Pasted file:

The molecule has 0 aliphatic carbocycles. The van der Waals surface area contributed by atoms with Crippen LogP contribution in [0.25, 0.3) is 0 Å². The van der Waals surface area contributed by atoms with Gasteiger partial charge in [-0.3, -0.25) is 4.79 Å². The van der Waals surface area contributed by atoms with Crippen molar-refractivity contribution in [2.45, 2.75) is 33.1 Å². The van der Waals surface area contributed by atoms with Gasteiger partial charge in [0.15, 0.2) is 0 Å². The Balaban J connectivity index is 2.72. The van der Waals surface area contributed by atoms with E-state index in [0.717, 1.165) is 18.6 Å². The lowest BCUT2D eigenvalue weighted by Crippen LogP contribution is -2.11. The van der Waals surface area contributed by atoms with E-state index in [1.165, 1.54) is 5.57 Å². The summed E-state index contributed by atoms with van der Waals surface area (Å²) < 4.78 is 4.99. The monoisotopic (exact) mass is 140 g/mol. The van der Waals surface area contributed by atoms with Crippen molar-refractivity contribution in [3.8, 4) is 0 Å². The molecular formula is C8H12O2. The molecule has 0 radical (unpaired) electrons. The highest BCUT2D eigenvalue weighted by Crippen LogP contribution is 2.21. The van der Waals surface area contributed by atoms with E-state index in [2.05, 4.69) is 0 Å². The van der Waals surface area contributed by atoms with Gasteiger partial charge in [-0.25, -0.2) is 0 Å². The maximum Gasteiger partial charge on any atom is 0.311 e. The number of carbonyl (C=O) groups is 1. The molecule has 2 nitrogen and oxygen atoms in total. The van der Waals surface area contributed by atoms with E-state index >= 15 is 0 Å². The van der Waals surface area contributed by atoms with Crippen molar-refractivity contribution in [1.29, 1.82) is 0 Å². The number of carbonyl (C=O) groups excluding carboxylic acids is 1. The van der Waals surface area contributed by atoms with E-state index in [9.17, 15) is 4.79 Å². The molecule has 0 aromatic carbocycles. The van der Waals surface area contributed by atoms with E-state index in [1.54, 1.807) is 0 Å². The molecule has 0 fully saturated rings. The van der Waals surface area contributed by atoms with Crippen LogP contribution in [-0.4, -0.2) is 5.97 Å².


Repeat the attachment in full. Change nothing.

The molecule has 0 aliphatic carbocycles. The van der Waals surface area contributed by atoms with Crippen LogP contribution in [0.25, 0.3) is 0 Å². The van der Waals surface area contributed by atoms with Gasteiger partial charge in [-0.3, -0.25) is 4.79 Å². The van der Waals surface area contributed by atoms with Crippen molar-refractivity contribution in [2.45, 2.75) is 33.1 Å². The van der Waals surface area contributed by atoms with Gasteiger partial charge in [0.15, 0.2) is 0 Å². The Balaban J connectivity index is 2.72. The van der Waals surface area contributed by atoms with E-state index in [0.717, 1.165) is 18.6 Å². The lowest BCUT2D eigenvalue weighted by Crippen LogP contribution is -2.11. The van der Waals surface area contributed by atoms with E-state index in [1.165, 1.54) is 5.57 Å². The summed E-state index contributed by atoms with van der Waals surface area (Å²) < 4.78 is 4.99. The monoisotopic (exact) mass is 140 g/mol. The van der Waals surface area contributed by atoms with Crippen molar-refractivity contribution in [3.8, 4) is 0 Å². The molecular formula is C8H12O2. The molecule has 0 radical (unpaired) electrons. The highest BCUT2D eigenvalue weighted by Crippen LogP contribution is 2.21. The van der Waals surface area contributed by atoms with E-state index in [2.05, 4.69) is 0 Å². The van der Waals surface area contributed by atoms with Gasteiger partial charge in [-0.25, -0.2) is 0 Å². The maximum Gasteiger partial charge on any atom is 0.311 e. The number of carbonyl (C=O) groups is 1. The molecule has 2 nitrogen and oxygen atoms in total. The van der Waals surface area contributed by atoms with E-state index >= 15 is 0 Å². The van der Waals surface area contributed by atoms with Crippen molar-refractivity contribution in [1.29, 1.82) is 0 Å². The number of carbonyl (C=O) groups excluding carboxylic acids is 1. The van der Waals surface area contributed by atoms with E-state index in [9.17, 15) is 4.79 Å². The molecule has 0 aromatic carbocycles. The van der Waals surface area contributed by atoms with E-state index in [1.54, 1.807) is 0 Å². The molecule has 0 fully saturated rings. The van der Waals surface area contributed by atoms with Crippen LogP contribution in [-0.4, -0.2) is 5.97 Å².